The story begins in 1980 at the offices of one of the most celebrated firms of solicitors in London. A fashionable yet long established company, it counts several well-known members of the nobility among its clients. Only one partner of this firm whom I shall call Gamma Delta LLB, was not a Freemason. Delta, who had been with the company for seven years, handled general litigation.
One of his senior colleagues had to take an unexpected period of leave. Delta was asked to handle the Mason's work during his absence. As he worked through the documents, familiarizing himself with the various cases, Delta became increasingly puzzled. Finally, to his horror, it dawned on him that his absent partner was engaged in corruption on a large scale. The papers made it clear that the solicitor, acting in case after case on behalf of clients seeking compensation from insurance companies, was in fact in league with the insurance companies. He would settle out of court for sums much lower than he and the insurers knew could be obtained, and he would then receive a rake-off from the insurance companies. Delta at first found it impossible to believe. 'I had no idea such things could happen,' he told another of my informants, a client of his colleague and a victim of his deliberate malpractice.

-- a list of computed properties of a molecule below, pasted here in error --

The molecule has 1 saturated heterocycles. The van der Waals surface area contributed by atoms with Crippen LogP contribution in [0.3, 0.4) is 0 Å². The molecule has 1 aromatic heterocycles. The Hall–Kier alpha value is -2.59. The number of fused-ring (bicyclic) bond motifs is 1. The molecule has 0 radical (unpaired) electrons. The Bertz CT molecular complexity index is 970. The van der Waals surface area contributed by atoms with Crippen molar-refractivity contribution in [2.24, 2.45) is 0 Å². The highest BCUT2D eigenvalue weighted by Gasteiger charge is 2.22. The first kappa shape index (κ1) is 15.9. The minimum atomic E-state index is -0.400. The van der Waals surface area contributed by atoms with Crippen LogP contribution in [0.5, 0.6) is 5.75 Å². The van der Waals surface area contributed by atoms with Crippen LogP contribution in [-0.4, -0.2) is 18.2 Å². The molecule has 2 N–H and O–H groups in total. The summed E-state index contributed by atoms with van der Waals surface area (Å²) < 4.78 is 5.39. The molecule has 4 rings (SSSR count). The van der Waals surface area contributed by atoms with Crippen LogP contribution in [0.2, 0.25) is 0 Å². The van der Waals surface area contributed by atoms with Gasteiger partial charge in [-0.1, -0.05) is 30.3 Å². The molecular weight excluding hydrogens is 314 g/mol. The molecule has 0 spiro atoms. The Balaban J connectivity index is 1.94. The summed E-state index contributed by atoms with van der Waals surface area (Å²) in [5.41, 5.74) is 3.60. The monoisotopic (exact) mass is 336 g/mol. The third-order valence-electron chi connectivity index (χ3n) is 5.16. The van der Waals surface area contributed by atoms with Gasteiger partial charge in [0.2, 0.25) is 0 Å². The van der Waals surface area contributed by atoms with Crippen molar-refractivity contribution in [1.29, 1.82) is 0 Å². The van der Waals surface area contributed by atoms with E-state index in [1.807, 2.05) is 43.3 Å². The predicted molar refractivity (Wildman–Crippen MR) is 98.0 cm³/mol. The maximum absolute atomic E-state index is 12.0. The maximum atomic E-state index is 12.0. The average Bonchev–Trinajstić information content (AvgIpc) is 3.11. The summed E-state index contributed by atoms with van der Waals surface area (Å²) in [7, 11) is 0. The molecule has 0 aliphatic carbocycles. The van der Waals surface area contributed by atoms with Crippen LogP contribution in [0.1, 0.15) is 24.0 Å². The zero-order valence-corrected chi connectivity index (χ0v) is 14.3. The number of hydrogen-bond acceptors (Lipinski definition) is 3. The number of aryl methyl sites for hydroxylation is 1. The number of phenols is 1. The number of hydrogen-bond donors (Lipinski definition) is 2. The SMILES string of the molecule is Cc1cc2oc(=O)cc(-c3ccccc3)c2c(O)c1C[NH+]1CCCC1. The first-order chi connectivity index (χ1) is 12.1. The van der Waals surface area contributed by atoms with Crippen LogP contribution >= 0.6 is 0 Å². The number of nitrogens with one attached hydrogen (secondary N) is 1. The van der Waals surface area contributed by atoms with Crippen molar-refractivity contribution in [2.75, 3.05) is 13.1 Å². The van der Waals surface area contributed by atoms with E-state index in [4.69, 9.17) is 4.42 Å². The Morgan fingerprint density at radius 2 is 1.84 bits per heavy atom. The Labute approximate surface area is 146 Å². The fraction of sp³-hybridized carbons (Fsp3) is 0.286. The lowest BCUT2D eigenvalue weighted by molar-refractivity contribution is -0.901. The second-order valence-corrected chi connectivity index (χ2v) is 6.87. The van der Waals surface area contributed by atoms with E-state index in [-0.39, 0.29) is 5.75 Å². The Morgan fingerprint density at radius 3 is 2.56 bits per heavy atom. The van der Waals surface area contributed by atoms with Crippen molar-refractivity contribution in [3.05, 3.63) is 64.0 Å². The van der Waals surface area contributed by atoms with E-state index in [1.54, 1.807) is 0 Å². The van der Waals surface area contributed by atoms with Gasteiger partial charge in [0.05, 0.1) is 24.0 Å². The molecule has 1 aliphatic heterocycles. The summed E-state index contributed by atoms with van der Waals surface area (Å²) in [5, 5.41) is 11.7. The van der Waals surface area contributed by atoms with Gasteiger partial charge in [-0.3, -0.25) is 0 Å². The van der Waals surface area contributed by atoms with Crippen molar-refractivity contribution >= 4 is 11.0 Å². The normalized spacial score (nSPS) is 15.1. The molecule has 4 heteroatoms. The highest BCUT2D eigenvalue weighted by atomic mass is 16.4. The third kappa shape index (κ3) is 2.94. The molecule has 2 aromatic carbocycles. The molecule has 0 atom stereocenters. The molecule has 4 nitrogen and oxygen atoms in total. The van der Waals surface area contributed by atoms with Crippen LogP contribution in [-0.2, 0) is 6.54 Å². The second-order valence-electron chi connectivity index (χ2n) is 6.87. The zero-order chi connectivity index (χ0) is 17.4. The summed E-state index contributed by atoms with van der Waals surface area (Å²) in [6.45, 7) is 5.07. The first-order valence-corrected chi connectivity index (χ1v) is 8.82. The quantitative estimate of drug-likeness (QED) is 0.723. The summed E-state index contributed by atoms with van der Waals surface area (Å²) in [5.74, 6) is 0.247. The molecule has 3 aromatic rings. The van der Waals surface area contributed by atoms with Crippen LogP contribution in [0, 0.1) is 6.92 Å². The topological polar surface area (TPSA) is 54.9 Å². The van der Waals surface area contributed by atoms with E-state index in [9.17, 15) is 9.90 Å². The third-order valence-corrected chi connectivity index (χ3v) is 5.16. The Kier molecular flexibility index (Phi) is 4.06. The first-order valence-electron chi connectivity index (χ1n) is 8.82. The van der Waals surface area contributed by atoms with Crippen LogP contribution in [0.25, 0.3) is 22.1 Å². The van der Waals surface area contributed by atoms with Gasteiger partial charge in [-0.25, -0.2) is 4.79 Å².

Stunned by what he had found, Delta at first did not know what he should do. At last, having checked and rechecked the papers to make certain there was no other explanation, he approached the senior partner of the firm and showed him what he had found. The senior partner immediately called a partners' meeting - and Delta was sacked on the spot. There was no explanation given, merely that his services had been dispensed with, and within two days he was on the street. Why the partners had not been as horrified as he by the conduct of his criminal colleague he could not imagine. It was only then, when he approached a barrister friend who was a Mason, that he learned that the company he had worked for had, without his ever giving it a moment's consideration, been a masonic firm. He had had the temerity to attempt to expose not a crooked and negligent lawyer, but a crooked and negligent Freemason lawyer. Having been found out, that Freemason was in distress. And his colleagues were all of that mould of Mason which takes it as read that, no matter what qualifying clauses appear in Masonic ritual, a fellow Mason must be extricated from distress at all costs. There was also, of course, the consideration that if the case came into the open, the inevitable publicity would harm the whole company.